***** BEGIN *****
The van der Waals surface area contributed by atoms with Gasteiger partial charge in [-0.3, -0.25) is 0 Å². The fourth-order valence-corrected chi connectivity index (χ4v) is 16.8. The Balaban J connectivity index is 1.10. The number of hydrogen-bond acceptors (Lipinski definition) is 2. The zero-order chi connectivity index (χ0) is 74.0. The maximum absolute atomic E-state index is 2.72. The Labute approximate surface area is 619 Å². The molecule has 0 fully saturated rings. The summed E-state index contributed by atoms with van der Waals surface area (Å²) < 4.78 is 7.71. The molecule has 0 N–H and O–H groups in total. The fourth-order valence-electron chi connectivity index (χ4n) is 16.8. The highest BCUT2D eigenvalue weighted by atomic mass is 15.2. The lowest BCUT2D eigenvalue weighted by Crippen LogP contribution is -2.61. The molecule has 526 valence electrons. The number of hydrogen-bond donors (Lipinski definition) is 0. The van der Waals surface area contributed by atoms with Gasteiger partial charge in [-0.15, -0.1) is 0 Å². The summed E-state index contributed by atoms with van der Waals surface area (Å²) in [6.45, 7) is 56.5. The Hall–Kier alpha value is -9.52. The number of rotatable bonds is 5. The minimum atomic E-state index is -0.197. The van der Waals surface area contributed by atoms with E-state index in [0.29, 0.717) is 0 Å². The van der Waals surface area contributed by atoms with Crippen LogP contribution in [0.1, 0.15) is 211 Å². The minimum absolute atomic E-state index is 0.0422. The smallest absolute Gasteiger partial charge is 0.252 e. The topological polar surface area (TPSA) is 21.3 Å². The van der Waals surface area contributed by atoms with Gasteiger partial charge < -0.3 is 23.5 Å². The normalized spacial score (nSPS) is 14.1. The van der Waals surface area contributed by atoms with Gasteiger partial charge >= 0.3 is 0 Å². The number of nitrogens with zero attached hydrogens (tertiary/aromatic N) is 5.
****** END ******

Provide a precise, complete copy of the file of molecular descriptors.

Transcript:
The van der Waals surface area contributed by atoms with Gasteiger partial charge in [-0.3, -0.25) is 0 Å². The fourth-order valence-corrected chi connectivity index (χ4v) is 16.8. The Balaban J connectivity index is 1.10. The number of hydrogen-bond acceptors (Lipinski definition) is 2. The zero-order chi connectivity index (χ0) is 74.0. The maximum absolute atomic E-state index is 2.72. The Labute approximate surface area is 619 Å². The molecule has 0 fully saturated rings. The summed E-state index contributed by atoms with van der Waals surface area (Å²) < 4.78 is 7.71. The molecule has 0 N–H and O–H groups in total. The fourth-order valence-electron chi connectivity index (χ4n) is 16.8. The highest BCUT2D eigenvalue weighted by atomic mass is 15.2. The lowest BCUT2D eigenvalue weighted by Crippen LogP contribution is -2.61. The molecule has 526 valence electrons. The number of hydrogen-bond donors (Lipinski definition) is 0. The van der Waals surface area contributed by atoms with Gasteiger partial charge in [-0.15, -0.1) is 0 Å². The summed E-state index contributed by atoms with van der Waals surface area (Å²) in [6.45, 7) is 56.5. The Hall–Kier alpha value is -9.52. The number of rotatable bonds is 5. The minimum atomic E-state index is -0.197. The van der Waals surface area contributed by atoms with E-state index in [0.29, 0.717) is 0 Å². The van der Waals surface area contributed by atoms with Crippen LogP contribution in [0.1, 0.15) is 211 Å². The minimum absolute atomic E-state index is 0.0422. The smallest absolute Gasteiger partial charge is 0.252 e. The topological polar surface area (TPSA) is 21.3 Å². The van der Waals surface area contributed by atoms with Gasteiger partial charge < -0.3 is 23.5 Å². The normalized spacial score (nSPS) is 14.1. The van der Waals surface area contributed by atoms with Gasteiger partial charge >= 0.3 is 0 Å². The number of nitrogens with zero attached hydrogens (tertiary/aromatic N) is 5.